Università di Siena

Medicina d'Urgenza in Europa

Gruppo di Studio, di Ricerca e di Lavoro

Emergency Medicine in Europe

Features of Emergency Medicine

Emergency medical care of a high standard should be available to every person in need in all situations and at all times. This requires a dedicated system which provides care for all acutely ill or injured people in an appropriate form.
The specialty of Emergency Medicine meets the scientific, clinical and organisational need for a medical discipline that has a primary concern with emergencies. It requires a physical and/or conceptual presence in the pre-hospital, in-hospital and inter-hospital care of emergency patients.
The province of Emergency Medicine is early diagnosis and treatment of all life, organ or limb-threatening conditions. Timely and well-coordinated care limits both immediate and late mortality and reduces the duration and severity of morbidity from sudden illness and injury. The relief of suffering is also of paramount importance.
The emergency health care system must be clinically, organisationally and financially independent. Certain features such as triage, resuscitation and facilities for short-term observation and therapy should be incorporated into the system. The amount and type of emergency work is difficult to predict with certainty and so staffing and resources must be adequate for all likely situations. Training must be extensive so as to prepare specialists for the management of a wide range of conditions.
Good practice in Emergency Medicine will maximise the likelihood of a favourable outcome for the patient. Therapy should be consistent with current knowledge and care must be provided in a humane and respectful manner with psycho-social support available as required. There is no defined time limit to the duration of emergency care.
Emergency Medicine encourages collaboration between all members of the health care team. An efficient chain of care requires liaison with pre-hospital care providers, hospital specialists and other staff and also with community medical and nursing staff and social workers. Team work is essential and must involve close cooperation and integrated facilities for protocol development and implementation, teaching and research.
However, the specialty of Emergency Medicine will only realise its full potential when qualified emergency physicians possess the authority to direct the emergency care that patients receive and accept responsibility for the outcome of that care. These physicians must have a similar responsibility for the management of the environment in which emergency care occurs.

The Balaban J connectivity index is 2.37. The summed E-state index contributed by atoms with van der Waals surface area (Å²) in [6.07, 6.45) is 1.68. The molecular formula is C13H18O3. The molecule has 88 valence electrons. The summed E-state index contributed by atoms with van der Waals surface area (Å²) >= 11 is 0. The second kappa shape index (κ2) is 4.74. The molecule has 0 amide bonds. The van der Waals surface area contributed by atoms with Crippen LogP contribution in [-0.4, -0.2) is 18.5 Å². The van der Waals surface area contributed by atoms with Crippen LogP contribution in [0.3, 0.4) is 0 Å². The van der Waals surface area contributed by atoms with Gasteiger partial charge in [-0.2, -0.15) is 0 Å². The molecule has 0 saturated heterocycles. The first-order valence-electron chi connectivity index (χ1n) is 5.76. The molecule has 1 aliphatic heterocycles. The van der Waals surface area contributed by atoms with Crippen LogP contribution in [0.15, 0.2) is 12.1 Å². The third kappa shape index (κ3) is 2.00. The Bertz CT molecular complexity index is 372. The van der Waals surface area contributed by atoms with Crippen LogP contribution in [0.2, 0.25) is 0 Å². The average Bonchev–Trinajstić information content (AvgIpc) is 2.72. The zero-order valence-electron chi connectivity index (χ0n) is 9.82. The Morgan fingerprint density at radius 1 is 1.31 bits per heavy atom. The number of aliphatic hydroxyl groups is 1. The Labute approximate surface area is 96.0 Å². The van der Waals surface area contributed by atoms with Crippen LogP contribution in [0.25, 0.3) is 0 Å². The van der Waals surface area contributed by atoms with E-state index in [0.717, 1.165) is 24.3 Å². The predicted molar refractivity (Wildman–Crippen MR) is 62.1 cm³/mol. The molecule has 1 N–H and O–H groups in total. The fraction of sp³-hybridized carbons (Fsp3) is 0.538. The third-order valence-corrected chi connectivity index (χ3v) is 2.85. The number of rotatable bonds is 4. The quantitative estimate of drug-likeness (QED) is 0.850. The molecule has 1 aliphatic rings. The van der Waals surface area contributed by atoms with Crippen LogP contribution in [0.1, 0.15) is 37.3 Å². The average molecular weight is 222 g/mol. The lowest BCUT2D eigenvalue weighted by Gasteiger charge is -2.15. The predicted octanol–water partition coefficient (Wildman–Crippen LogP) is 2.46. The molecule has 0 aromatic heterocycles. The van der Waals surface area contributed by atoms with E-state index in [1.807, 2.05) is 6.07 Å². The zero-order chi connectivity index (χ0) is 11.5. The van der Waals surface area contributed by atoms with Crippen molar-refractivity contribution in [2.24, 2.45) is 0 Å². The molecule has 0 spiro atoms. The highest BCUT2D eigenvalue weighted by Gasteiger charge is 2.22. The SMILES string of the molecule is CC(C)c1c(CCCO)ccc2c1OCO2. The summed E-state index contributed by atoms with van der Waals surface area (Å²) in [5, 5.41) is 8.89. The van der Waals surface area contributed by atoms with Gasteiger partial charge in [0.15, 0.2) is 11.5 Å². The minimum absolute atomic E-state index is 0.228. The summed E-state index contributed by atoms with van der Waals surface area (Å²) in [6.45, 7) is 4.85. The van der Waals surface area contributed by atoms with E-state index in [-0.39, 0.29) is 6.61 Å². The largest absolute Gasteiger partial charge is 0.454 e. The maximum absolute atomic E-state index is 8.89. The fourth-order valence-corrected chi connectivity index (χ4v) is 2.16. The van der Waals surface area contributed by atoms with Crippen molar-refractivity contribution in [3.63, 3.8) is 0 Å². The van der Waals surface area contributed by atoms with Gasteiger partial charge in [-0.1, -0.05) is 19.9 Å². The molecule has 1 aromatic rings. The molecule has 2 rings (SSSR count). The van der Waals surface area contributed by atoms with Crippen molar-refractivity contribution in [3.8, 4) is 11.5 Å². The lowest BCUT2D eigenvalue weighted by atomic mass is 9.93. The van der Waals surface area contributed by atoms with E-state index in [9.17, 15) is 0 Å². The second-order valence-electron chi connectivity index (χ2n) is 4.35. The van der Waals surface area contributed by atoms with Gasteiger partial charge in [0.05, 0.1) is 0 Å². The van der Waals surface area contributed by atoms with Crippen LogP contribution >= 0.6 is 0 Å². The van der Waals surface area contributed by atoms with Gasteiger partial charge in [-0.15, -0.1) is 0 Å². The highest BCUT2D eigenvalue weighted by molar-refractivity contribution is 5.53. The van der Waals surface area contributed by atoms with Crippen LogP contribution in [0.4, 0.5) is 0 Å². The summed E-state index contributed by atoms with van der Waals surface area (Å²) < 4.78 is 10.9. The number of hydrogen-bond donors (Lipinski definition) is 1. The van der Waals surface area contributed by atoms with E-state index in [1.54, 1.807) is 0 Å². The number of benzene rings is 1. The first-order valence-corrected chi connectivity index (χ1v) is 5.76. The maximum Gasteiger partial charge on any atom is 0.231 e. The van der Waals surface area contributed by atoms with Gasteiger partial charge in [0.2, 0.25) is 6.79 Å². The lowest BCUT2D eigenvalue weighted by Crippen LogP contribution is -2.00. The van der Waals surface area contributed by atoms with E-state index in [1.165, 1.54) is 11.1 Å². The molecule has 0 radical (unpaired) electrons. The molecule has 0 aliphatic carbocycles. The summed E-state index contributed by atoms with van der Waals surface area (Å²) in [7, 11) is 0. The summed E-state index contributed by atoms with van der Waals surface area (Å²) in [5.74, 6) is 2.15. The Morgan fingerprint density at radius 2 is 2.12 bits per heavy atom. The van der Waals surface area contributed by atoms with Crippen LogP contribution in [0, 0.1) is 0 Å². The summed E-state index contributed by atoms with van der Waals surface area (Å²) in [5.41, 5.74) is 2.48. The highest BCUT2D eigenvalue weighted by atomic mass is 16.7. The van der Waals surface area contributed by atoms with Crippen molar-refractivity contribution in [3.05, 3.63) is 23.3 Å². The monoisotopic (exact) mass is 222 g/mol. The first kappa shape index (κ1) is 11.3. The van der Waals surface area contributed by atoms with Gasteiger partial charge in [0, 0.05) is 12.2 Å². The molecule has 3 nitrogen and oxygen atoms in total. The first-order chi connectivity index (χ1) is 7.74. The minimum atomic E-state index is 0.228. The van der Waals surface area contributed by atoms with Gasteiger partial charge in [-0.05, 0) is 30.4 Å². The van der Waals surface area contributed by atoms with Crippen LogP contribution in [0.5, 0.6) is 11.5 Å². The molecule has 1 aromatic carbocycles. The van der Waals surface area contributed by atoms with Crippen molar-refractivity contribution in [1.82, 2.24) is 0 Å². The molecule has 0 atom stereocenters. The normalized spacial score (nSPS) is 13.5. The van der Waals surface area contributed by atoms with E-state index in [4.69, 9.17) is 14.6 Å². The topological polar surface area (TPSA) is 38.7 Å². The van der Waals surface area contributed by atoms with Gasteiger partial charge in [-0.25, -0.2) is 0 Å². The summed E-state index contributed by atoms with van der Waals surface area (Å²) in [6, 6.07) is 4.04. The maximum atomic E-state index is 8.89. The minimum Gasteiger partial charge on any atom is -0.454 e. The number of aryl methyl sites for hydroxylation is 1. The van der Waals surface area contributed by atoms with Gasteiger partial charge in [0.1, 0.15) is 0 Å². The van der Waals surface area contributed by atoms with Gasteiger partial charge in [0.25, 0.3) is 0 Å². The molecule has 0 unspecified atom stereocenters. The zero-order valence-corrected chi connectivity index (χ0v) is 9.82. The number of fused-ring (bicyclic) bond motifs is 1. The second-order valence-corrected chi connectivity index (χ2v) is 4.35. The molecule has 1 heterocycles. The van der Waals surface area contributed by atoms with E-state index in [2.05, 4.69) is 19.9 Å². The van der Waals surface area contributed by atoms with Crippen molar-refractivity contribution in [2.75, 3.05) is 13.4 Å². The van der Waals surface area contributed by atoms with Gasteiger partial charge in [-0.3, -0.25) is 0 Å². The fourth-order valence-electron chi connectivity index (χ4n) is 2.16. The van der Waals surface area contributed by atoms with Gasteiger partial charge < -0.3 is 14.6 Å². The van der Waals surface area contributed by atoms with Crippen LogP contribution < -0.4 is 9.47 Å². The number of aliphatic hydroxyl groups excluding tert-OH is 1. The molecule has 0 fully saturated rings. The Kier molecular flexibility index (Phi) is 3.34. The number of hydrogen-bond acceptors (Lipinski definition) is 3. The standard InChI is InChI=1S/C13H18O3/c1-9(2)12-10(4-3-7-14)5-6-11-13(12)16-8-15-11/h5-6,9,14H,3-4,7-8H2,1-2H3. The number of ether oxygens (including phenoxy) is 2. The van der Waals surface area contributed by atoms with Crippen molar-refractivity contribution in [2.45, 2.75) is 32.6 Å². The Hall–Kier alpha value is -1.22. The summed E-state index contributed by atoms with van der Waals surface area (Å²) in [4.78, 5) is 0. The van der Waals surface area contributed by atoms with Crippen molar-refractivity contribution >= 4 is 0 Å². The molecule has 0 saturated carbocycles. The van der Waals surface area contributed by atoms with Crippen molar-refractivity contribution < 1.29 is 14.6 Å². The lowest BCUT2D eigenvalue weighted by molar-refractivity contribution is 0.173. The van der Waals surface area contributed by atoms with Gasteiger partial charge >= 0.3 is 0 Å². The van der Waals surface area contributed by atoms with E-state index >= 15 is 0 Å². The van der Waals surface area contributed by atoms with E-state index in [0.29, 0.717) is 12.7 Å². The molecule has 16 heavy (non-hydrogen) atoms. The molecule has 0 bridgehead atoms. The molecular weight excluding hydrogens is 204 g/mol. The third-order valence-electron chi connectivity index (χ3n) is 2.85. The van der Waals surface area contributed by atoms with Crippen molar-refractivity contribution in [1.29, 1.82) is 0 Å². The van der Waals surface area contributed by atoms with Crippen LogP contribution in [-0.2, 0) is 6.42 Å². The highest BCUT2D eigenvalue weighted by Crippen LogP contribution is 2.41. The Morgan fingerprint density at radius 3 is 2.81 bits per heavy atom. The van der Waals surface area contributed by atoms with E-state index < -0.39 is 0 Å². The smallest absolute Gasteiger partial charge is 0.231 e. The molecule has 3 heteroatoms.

In the case of a major incident, a natural disaster or other special circumstances, specialists in Emergency Medicine would normally lead the organisation of medical care. It is thus essential that members of the specialty participate in disaster planning at local, regional, national and international levels. However, the difference between Emergency Medicine in normal circumstances and emergency medicine in special circumstances (disaster medicine) is more than just a matter of degree. A disaster is a situation with an imbalance between the immediate need for medical care and the resources available which is not the case in normal emergency medicine. Specific training in preparedness for disasters is thus required for all Emergency Physicians.

Objectives of Emergency Medicine

  • to provide an integrated system of pre-hospital, in-hospital and inter-hospital emergency care
  • to standardise and to improve the quality of emergency medical care
  • to reduce the mortality, morbidity, disability and suffering associated with injury and sudden illness
  • to research into the nature and treatment of medical emergencies
  • to collect epidemiological data which relate to the prevention of accidents and to health promotion
  • to study the epidemiology and the management of major incidents and disasters and to participate in the planning for such circumstances
  • to study the ethical problems involved in emergency medical care and to provide guidelines for decision making

Training for and eligibility to practise Emergency Medicine

The provision of high quality emergency care requires physicians with specialised training. Other doctors who are not specialists in Emergency Medicine will still be involved in the care of patients with emergency conditions. However, the head of a department of Emergency Medicine and the senior medical staff of the department must be recognised specialists in that field.
Emergency Medicine is a specialty in its own right. Physicians may enter a training programme from a background in surgery, internal medicine, anaesthesia, paediatrics, intensive care or a mixture of these subjects. Training in the specialty of Emergency Medicine will require a minimum of two years full-time experience in a department providing emergency medical care for a broad range of cases. Up to one year of this may be included as part of basic specialist training. However, supervised practice at a higher level is essential. The right to practise as a specialist in Emergency Medicine should be granted by a specific board of accreditation.
European certification in Emergency Medicine is desirable. It should be based on comparable standards throughout all European countries. A pan-European examination should also be developed which evaluates knowledge, skills and management capabilities. The implementation of similar standards of training in Emergency Medicine throughout Europe is a priority.

Council of the European Society for Emergency Medicine (EuSEM)
July 1998
Published: European Journal of Emergency Medicine (EJEM) 1998, 5(1): 7-8; revised: EJEM 1998, 5(4): 1-2